William Lowe, the 'father of the IBM PC,' dies at 72
After his proposal for a quick market entry via Atari was rejected, Lowe was given one year to design and produce a personal computer that would be market-ready.
William C. Lowe, the IBM executive who supervised the creation of the company's first personal computer, has died. He was 72.
Lowe died of a heart attack on October 19 in Lake Forest, Ill., his daughter, Michelle Marshall, told The New York Times.
Long a dominant force in mainframe computing for government and corporate customers, IBM became interested in the personal computer market in the late 1970s, well after brands such as Apple, Commodore, and Atari had established a beachhead. Lowe, who joined IBM as a product test engineer in 1962, was director of IBM's Boca Raton Labs in 1980 when Atari approached IBM about marketing one of the game maker's computers under the IBM brand.
Knowing that the company was seeking a quick entry into the market, Lowe took the Atari proposal -- along with an alternative suggestion to acquire Atari outright -- to an IBM management committee, which reportedly pronounced his suggestion "the dumbest thing we've ever heard of."
IBM CEO Frank Cary then tasked Lowe with creating a plan for bringing an IBM product to market within a year, along with assembling a team that could accomplish that goal. Under the codename "Project Chess," Lowe recruited "The Dirty Dozen" -- 12 engineers who would design and build a prototype personal computer dubbed Acorn within one month.
The fruit of their labor was released on August 12, 1981, when IBM launched its new computer, which had been renamed the IBM PC. Because "PC" stood for "personal computer," IBM was given credit for popularizing the term "PC."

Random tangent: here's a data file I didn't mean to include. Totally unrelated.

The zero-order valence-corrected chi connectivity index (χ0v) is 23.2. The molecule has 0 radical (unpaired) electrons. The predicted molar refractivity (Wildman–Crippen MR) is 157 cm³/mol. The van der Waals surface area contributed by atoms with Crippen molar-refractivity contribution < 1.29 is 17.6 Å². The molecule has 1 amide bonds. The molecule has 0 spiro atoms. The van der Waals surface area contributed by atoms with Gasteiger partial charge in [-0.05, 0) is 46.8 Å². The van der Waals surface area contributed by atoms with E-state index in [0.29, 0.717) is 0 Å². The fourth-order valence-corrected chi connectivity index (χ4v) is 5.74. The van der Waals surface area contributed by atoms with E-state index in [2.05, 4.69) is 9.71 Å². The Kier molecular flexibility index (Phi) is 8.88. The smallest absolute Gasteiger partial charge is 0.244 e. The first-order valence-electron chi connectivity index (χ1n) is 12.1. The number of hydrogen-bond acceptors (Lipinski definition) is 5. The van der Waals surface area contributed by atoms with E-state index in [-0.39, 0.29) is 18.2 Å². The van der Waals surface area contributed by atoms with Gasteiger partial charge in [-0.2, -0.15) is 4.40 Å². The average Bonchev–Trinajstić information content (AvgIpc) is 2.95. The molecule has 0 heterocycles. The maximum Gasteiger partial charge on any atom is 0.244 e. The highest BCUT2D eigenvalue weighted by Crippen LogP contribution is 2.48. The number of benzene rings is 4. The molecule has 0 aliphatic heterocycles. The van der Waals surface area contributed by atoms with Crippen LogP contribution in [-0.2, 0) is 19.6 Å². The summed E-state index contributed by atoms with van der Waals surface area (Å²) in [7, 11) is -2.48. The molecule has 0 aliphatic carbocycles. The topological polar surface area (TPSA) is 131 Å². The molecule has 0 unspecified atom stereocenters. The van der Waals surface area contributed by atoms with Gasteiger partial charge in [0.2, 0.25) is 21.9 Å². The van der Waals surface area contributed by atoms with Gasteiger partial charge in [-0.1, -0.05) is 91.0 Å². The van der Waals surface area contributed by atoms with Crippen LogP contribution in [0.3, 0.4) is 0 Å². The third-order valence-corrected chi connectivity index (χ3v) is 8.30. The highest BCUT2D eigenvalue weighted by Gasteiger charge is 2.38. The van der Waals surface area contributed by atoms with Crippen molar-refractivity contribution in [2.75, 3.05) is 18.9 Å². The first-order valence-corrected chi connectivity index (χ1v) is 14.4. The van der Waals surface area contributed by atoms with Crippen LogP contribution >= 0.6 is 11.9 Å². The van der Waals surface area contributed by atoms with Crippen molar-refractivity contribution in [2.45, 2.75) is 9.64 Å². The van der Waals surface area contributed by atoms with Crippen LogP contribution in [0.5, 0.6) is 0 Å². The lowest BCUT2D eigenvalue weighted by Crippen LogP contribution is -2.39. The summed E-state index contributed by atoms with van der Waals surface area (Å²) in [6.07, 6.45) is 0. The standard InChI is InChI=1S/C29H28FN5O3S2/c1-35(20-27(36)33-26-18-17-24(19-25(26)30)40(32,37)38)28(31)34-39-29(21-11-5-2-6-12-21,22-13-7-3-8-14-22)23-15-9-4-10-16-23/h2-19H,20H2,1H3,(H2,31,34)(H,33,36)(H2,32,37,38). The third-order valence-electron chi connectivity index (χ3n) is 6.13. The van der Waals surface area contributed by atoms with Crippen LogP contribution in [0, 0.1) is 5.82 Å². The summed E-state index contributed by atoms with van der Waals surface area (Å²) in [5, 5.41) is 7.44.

The 5150 PC was powered by a 4.77MHz Intel 8088 microprocessor and came with 16 kilobytes of RAM, expandable to 256K. Bundled with a handful of applications, the IBM PC had a retail price of $1,565.
When the PC was 'Machine of the Year'
A year later, in a move highlighting the growing personal computer revolution, Time magazine eschewed naming a traditional Man of the Year, opting instead to bestow the honor of "Machine of the Year" on the PC.
"The enduring American love affairs with the automobile and the television set are now being transformed into a giddy passion for the personal computer," the magazine wrote in its January 3, 1983, issue. "It is the end result of a technological revolution that has been in the making for four decades and is now, quite literally, hitting home."
Lowe later said his team at the time was more focused on the product than changing history.
"We didn't have any expectation that we were going to change the world," Lowe told CNET in 2001 for a report marking the PC's 20th anniversary. "We could see that the world was changing; Apple was attracting a lot of attention from IBM developers, and we wanted IBM developers to work on IBM products."
Lowe, whose role included forecasting demand for the new PC, reported to the company's senior management that he expected IBM would sell 220,000 units in a three-year period.
"People now come up and ask, 'Why such a small number?'" he said. "But you have to realize that this was larger than the installed base of all of IBM's computers at the time."
After serving as the PC division's president for three years, Lowe left IBM in 1988 during a management shakeup to become an executive vice president overseeing Xerox's office equipment product lines. Lowe went on become chief operating officer at Gulfstream Aerospace in 1991.
Lowe, who the Times reported was born in Easton, Penn., on January 15, 1941, held a bachelor's degree in physics from Lafayette College, which is located in Easton.